Dateline 1970 – The Beatles released “The Long and Winding Road” on this day. It would turn out to be the last single The Beatles ever released in ‘Merka. A month earlier, on April 10th, Paul McCartney, citing “personal, business and musical differences” announced he was leaving The Beatles. Ten days later he released his first solo LP “McCartney” (recently re-released with bonus tracks) and four days after that Ringo Starr released his first solo LP, “Sentimental Journey.” Therefore, “The Long and Winding Road” had to compete with other Beatles on the ‘Merkin charts.
The backstory to “The Long and Winding Road” is worth repeating. When The Beatles set out to record “Let It Be,” Paul’s big idea was to do a Back to Basics album and “Making of…” documentary, without all the lush orchestrations and overdubs used on their previous LPs. It was also a way, McCartney hoped, to bring the band back together. It was clear during the recording of “The Beatles” (aka The White Album) that tempers were flaring. Maybe a return to the basics, the way they did it in the old day, would prevent the band from fragmenting.
It didn’t work. The fights that occurred during the making of “Let It Be” are legendary. George Harrison even quit the band at one point. Later, when he agreed to come back he brought in friend Billy Preston, hoping that might calm the waters. By the time the project was finished, no one had the patience to deal with the hundreds of hours of tapes resultant. A couple of test pressings and mixes were prepared by Glyn Johns, but no one was ever happy with them. Eventually, after sitting around for a year, all the tapes were turned over to Phil “Wall of Sound” Spector to do something with them for release.
Meanwhile, The Beatles went into the studio one last time and recorded “Abbey Road,” a fitting swansong to the extraordinary—but short—recording career of The Beatles. “Abbey Road” was released before “Let It Be,” which became the final Beatles LP. It was released in conjunction with the making of documentary of the same name.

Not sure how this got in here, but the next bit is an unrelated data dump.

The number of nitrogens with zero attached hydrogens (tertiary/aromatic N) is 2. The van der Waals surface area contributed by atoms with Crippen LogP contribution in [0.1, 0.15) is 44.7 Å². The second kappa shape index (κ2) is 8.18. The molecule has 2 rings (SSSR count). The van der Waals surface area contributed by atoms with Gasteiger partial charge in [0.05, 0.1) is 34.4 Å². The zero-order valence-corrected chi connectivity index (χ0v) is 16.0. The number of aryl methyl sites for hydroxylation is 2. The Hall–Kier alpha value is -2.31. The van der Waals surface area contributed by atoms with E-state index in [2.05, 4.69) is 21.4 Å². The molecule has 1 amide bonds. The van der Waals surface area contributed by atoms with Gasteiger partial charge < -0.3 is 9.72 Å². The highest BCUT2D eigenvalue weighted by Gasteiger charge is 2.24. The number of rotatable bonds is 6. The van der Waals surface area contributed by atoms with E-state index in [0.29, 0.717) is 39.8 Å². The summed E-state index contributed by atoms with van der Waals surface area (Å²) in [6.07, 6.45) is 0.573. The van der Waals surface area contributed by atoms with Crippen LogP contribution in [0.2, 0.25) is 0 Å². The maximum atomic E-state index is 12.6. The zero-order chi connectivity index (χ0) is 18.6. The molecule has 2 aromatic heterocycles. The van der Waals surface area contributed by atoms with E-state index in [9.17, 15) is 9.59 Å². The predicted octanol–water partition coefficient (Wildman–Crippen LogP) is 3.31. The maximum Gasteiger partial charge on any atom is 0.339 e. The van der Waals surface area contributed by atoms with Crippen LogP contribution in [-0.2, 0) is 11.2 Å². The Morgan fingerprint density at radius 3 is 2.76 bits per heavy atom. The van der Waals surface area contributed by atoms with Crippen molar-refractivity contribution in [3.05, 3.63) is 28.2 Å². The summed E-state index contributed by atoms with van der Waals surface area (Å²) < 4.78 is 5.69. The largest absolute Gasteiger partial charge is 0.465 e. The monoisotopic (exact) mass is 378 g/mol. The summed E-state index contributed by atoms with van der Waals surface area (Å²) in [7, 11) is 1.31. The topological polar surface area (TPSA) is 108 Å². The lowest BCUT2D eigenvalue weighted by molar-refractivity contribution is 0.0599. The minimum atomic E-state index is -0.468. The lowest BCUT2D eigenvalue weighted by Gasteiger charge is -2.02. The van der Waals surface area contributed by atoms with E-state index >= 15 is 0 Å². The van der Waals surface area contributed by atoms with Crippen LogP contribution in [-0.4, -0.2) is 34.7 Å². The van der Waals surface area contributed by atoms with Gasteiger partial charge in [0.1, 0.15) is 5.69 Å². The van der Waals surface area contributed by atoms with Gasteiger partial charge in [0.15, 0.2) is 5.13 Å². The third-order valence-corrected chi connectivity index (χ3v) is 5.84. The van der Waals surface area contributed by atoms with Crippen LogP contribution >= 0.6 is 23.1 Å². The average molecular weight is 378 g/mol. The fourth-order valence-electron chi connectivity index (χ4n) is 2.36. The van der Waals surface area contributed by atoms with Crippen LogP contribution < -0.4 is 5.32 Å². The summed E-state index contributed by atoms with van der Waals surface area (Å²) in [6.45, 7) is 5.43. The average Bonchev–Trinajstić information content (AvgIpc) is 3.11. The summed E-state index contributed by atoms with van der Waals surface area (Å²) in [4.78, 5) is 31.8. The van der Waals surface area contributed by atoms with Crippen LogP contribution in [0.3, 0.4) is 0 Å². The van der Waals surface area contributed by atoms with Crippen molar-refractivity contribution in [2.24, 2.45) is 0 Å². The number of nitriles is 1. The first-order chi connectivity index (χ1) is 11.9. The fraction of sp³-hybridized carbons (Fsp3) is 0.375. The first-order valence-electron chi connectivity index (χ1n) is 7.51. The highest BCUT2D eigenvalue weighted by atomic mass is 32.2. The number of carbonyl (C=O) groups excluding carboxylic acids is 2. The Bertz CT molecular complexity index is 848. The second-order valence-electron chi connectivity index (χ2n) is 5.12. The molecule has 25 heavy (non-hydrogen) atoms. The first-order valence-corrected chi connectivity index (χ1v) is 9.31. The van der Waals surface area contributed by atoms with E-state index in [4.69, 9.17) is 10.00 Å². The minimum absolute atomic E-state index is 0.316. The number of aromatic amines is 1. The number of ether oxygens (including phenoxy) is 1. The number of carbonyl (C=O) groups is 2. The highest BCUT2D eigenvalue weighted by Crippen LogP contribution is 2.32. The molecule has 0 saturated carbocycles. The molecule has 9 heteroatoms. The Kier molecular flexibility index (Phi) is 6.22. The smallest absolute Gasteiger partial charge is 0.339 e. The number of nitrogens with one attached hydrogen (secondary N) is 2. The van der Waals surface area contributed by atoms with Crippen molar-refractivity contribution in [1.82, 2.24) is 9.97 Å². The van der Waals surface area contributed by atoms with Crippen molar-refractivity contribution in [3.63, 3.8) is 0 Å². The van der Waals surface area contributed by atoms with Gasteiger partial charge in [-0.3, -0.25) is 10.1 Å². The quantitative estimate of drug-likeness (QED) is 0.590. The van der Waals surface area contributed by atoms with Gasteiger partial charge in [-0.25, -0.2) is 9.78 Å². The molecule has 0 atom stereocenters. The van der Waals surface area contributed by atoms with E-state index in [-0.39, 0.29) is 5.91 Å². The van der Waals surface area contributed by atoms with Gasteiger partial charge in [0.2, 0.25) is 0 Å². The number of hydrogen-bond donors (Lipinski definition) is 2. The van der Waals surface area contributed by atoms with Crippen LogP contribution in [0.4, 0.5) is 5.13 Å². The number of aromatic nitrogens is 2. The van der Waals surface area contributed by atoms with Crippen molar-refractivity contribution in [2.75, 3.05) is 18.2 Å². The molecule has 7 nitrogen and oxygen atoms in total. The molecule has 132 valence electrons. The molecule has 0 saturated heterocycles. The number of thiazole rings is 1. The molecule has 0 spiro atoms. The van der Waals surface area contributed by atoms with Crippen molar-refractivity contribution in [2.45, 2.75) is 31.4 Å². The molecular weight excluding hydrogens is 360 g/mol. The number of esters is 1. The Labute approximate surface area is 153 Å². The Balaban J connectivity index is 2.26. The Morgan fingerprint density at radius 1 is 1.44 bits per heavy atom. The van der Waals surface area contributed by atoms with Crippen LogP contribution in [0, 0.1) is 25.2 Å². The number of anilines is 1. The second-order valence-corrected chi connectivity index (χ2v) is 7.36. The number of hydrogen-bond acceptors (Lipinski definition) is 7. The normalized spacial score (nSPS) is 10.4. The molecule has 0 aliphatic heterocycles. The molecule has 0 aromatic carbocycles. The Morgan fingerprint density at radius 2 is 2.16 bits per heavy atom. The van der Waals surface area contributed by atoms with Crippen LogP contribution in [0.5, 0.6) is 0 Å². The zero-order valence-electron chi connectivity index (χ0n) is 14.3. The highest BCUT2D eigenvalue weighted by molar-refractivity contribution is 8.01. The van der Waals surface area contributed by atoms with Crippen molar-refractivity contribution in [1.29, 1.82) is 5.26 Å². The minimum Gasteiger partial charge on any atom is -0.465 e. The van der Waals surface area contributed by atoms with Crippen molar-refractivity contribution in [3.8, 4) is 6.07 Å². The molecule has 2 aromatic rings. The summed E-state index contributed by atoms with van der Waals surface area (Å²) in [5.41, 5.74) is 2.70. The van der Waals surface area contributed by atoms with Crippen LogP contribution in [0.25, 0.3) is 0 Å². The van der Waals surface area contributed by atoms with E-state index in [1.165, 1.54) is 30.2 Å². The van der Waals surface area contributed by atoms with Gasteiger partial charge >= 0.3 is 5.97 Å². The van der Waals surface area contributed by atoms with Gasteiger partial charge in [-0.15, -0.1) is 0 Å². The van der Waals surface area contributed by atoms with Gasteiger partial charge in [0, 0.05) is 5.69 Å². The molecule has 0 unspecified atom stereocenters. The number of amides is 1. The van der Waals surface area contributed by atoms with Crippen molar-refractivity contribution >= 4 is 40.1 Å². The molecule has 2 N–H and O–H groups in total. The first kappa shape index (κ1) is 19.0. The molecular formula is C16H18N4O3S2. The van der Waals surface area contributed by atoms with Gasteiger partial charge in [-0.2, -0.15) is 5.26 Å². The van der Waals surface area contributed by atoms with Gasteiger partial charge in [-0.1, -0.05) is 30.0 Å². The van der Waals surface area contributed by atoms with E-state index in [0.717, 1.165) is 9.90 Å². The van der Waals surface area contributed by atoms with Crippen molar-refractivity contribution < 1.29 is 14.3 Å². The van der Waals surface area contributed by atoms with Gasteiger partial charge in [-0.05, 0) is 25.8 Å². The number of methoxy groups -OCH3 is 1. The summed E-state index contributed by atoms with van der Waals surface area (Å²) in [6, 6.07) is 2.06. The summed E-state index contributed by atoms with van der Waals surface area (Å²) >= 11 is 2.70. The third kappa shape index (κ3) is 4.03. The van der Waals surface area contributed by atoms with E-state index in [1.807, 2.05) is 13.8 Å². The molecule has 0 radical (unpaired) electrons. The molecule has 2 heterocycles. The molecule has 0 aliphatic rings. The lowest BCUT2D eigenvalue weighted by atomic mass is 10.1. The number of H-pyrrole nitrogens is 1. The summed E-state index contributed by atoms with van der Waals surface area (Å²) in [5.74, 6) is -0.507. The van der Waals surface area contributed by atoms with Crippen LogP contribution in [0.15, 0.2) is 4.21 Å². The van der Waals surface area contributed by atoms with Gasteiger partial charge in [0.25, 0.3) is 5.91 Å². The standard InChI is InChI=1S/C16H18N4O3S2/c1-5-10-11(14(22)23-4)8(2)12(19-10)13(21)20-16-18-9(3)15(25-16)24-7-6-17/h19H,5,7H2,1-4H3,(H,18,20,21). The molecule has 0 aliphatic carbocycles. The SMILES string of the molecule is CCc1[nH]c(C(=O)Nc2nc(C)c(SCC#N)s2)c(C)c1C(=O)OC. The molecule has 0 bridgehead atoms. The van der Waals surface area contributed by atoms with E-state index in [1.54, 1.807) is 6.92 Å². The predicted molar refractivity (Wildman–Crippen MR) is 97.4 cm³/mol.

When “Let It Be” was finally released it was as far from Paul’s original concept as possible. Instead of a stripped-down, back to basics record, Spector had smothered the tracks under strings and other overdubs. Paul was especially derisive of his composition “The Long and Winding Road.” He was, rightfully, proud of the song and felt Spector’s treatment ruined it. Paul eventually had the last laugh, 33 years later, when Let It Be…Naked, a stripped-down version like Paul had always intended, was released. According to the WickiWackyWoo:
For "The Long and Winding Road", the Naked producers used the final take, recorded five days after the rough run-through Phil Spector had selected for the original album. As per all songs on Let It Be... Naked, this version is devoid of any orchestral or choral overdubs. (The unadorned take from Let It Be is featured on Anthology 3.) Finally, there is a slight lyrical difference: whereas the original album version's lyric reads, "anyway, you'll never know the many ways I've tried," on this version it reads, "anyway, you've always known the many ways I've tried." Electric guitar and electric piano are also present in this version, played respectively by Harrison and Billy Preston.
Here’s the original version as released by Phil Spector, followed by the way it was always meant to be.
Sadly Let It Be has not been available for home video since forever. Are you listening, Paul? Imagine the bonus features with all that film and audio. I already own all of it on bootleg audio, but I’d pay for an official release.
Bonus Beatles – “The Long And Winding Road” from the movie “Let It Be.”